One Equal World

Posts Tagged ‘LGBT

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Jamaica has an ugly record regarding the treatment of LGBT citizens and visitors.

Sexual activity between men is illegal, with life imprisonment and hard labor among possible sentences. There are many reports of hate crimes against gay or transgender people—from corrective rape, to denial of health care by doctors, to murder and a lack of interest by the police in investigating such crimes. Hundreds of LGBT Jamaicans seek asylum in the United States, Canada, and the United Kingdom every year.

There is a breath of change in the wind, however. While human rights groups continue to point to Jamaica as the most homophobic Christian-majority nation in the world, the current government says that “there is no legal discrimination against persons on the grounds of their sexual orientation”

Mind, they haven’t changed those laws yet.

But the country made the news this week for turning away notorious American anti-gay pastor Steven Anderson, who travels the world as a “missionary” to spread his teaching that homosexuality should be punishable by death.

Anderson and his teenage son were about to board a flight from Atlanta, Georgia to Jamaica when Delta Airlines informed him that Jamaica was denying his entry. This happened in response to a 38,000-signature petition by Jamaican citizens, collected by LGBT activists.

Anderson has previously been banned from South Africa and deported from Botswana for shouting on a local radio program that LGBT people should be “stoned to death.”

Jamaican officials said only that Anderson’s statements were “not conducive to the current climate.”

Does that mean it’s purely a PR move? It’s possible. But the immediate result is that a man who uses the pulpit to directly preach hate and violence will not be allowed to stir up a potentially dangerous audience. So it seems like a net win, regardless of the motivation of the Jamaican government.


The logo for the American Mortgage Diversity Council.

More than half of America’s states don’t have protections for LGBT identities in their housing discrimination laws. Same-sex marriage is legal nationwide, but a queer person in Texas, Tennessee, New Hampshire, or 27 other states could come home from their honeymoon to a perfectly legal eviction notice on their door. It’s worse for transgender individuals, as only a few states have language that explicitly includes them in legal protections.

On Thursday, December 7th, the American Mortgage Diversity Council, supported by Bank of America, hosted a roundtable conference in Dallas, Texas to discuss legislation that includes sexuality and gender identity in Fair Housing Act protections.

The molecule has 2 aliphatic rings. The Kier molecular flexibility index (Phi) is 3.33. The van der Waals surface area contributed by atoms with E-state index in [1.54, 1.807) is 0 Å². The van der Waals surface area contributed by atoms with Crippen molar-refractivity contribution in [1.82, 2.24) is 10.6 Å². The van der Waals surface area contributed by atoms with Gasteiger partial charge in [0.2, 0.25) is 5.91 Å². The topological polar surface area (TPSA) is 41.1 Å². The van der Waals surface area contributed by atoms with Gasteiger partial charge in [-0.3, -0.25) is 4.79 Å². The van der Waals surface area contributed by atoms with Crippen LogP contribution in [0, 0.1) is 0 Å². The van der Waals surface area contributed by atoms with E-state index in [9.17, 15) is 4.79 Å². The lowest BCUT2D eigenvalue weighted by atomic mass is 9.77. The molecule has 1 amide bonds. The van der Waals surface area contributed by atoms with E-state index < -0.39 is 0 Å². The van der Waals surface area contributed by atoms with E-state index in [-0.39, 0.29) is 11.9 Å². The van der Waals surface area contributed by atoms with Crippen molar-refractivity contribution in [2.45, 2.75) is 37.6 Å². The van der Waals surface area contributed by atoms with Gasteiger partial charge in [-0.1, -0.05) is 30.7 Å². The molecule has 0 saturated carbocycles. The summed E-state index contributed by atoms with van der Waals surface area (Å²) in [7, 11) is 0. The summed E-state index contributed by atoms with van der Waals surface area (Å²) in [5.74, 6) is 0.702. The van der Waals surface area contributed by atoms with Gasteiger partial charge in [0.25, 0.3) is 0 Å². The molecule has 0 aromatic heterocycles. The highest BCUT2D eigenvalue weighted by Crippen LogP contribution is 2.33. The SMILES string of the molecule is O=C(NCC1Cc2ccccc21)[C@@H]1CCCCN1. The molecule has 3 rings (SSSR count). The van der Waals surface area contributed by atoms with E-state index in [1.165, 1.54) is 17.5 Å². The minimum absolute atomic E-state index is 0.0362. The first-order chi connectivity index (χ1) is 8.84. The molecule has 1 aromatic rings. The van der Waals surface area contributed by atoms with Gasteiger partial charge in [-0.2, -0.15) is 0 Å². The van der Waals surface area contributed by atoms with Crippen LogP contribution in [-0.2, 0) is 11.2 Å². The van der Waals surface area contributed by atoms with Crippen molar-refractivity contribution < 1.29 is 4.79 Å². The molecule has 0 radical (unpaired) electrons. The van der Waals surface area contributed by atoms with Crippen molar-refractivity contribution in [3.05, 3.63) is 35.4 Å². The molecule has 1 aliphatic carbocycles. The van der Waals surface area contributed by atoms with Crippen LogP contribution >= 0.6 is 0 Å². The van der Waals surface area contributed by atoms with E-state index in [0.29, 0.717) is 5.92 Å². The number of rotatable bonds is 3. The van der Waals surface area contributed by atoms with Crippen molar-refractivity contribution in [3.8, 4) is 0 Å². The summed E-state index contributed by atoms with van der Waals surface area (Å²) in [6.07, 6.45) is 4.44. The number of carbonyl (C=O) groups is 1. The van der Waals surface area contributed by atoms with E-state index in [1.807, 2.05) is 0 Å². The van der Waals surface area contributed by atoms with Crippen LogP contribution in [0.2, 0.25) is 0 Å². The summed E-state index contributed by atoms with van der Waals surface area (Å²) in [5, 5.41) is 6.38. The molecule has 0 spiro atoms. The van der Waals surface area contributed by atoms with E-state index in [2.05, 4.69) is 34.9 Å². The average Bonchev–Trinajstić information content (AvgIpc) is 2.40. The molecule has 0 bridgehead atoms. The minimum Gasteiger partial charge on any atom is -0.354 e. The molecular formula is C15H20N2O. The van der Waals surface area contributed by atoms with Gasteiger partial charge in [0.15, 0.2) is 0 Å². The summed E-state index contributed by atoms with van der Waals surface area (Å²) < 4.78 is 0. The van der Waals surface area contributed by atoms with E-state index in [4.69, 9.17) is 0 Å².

The council also discussed instituting programs that encourage LGBT home ownership, particularly programs at the federal level. This would also include a training program about unconscious bias for industry professionals in loans and realty.

“This round-table Town Hall connects the leaders of the Dallas LGBT community into a collaborative dialogue with the leaders of the mortgage banking and financial services industry to shed light on the challenges facing all facets of their community in an effort to ensure that diversity and inclusion remains a top priority,” said John Rieger, the Executive Director for the American Mortgage Diversity Council.

The reason why it needs to be a top priority is apparent in the words of Neil Cazares-Thomas, Senior Paster at the inclusive Cathedral of Hope:

“It is imperative that the full power of the banking industry is both seen as being diverse and supporting the many causes that support the fight of discrimination and stigma that is seen in the LGBT community, which leads to homelessness, issues with addiction, and other social needs.”

The American Mortgage Diversity Council intends this to be the first of many such roundtables held in cities around the country. In each, it will loop local LGBT resource centers and educational programs in with banking professionals and experts in property loans.

A photo of a sign that reads, "Welcome to Cleveland State University."

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The fliers found in Cleveland State University’s main classrooms building last week might have seemed innocuous at first glance, but not after a second’s thought.

A cover-sheet showed a man and woman, over the words “We have a right to exist.” But if the art looks familiar, that’s because it’s taken from ’40s propaganda posters of the Nazi Aryan ideal. And lifting the cover sheet makes the poster even worse.

The second page is a hanged man in silhouette. In rainbow text and a slur, the poster exhorts LGBT viewers to commit suicide. The poster was signed “Fascist Solutions.”

While it was an isolated posting on CSU’s campus, a similar poster was found at a bus stop in Texas in May.